In early August, an international group of abortion advocates met in Uruguay to discuss the potential removal of conscience protections for healthcare providers with regard to abortion.
Religious freedom is an obstacle to women’s health, according to conference organizer International Women’s Health Coalition (IWHC). The group encourages advocates to ensure “that professional bodies recognize that personal beliefs can seriously undermine the provision of women-centered, professional health services.” . . . [Full Text]
The Human Rights Committee of the United Nations has censured Italy for failing to provide ready access to abortion throughout the country due to a “high number of physicians” who refuse to carry out the procedure for reasons of conscience.
In its recently released report on Italy (2017), the UN Committee specifically names conscience objection as an obstacle to insuring the availability of abortions throughout the predominantly Catholic nation.
In a section devoted to “voluntary termination of pregnancy,” the Committee notes its concerns over “reported difficulties in accessing legal abortions owing to the high number of physicians who refuse to perform abortions for reasons of conscience and their manner of distribution across the country.” . . .[Full text]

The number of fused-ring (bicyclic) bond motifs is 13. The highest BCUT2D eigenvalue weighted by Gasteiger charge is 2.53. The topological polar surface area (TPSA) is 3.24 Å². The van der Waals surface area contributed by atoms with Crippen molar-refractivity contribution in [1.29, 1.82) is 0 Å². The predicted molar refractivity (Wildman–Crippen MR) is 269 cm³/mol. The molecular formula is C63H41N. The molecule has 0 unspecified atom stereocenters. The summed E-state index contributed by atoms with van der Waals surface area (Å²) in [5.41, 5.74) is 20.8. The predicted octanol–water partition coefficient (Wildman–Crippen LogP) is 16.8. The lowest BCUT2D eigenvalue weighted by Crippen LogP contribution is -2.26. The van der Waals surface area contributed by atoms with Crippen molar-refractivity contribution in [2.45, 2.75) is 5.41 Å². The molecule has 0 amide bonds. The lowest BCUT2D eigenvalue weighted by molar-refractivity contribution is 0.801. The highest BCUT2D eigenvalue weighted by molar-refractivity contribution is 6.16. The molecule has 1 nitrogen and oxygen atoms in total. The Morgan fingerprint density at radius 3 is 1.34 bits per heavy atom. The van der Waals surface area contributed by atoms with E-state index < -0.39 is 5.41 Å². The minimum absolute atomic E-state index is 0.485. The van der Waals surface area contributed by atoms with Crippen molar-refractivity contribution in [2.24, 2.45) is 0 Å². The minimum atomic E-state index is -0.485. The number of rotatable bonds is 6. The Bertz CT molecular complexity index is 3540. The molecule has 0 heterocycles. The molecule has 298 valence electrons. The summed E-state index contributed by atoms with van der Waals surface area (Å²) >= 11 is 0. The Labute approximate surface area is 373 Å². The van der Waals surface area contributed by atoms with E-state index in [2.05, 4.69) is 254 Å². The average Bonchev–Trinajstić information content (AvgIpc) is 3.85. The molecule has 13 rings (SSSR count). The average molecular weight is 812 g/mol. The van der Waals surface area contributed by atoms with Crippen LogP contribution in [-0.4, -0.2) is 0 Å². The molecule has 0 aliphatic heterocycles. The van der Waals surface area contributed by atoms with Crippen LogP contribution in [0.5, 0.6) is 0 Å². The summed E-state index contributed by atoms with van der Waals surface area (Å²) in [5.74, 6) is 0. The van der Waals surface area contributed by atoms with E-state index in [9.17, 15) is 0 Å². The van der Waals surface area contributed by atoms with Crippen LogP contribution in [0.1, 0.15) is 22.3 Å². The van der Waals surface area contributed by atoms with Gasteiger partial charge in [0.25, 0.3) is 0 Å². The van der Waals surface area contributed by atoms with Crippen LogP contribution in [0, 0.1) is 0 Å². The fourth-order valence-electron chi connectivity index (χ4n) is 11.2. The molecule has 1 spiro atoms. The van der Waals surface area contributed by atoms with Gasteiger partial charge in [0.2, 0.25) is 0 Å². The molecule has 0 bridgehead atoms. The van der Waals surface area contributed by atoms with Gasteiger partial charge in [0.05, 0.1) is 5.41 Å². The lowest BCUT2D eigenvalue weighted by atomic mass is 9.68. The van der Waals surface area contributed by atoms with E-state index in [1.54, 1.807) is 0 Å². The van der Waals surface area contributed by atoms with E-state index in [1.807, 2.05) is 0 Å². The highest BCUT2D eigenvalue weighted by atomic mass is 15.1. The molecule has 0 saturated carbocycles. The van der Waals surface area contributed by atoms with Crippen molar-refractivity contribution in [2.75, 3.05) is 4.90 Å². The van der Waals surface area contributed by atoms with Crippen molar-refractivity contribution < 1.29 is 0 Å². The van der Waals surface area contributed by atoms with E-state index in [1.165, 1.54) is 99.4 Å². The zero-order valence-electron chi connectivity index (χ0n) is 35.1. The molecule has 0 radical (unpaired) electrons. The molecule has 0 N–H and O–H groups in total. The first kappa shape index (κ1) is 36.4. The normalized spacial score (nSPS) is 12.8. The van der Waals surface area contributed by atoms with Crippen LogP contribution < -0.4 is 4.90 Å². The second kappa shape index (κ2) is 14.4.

ROME — If a woman wants to end her pregnancy in Italy, she has the legal right to do so under the public health system within the first 90 days, or first trimester, of the gestation. The law, known in Italy as Law 194, has been on the books for nearly 40 years, but it has one major flaw, say pro-choice advocates: It allows for doctors, nurses, anesthetists, and other assistants to an abortion procedure to be conscientious objectors. Boiled down, that means that many administrators of hospitals and clinics who do not support the pro-choice law simply hire abortion doctors who object to performing abortions.
The practice of hiring conscientious objectors is all-too-common across Italy. The national estimate of conscientious objectors hired as public health gynecologists mandated to perform abortions is around 70 percent, meaning seven out of 10 doctors can, but won’t, do the procedure. . . [Full text]
An Italian woman has revealed she was turned away from 23 hospitals in north-west Italy when she was seeking abortion services, highlighting the disconnect between the country’s abortion laws and its Catholic influence.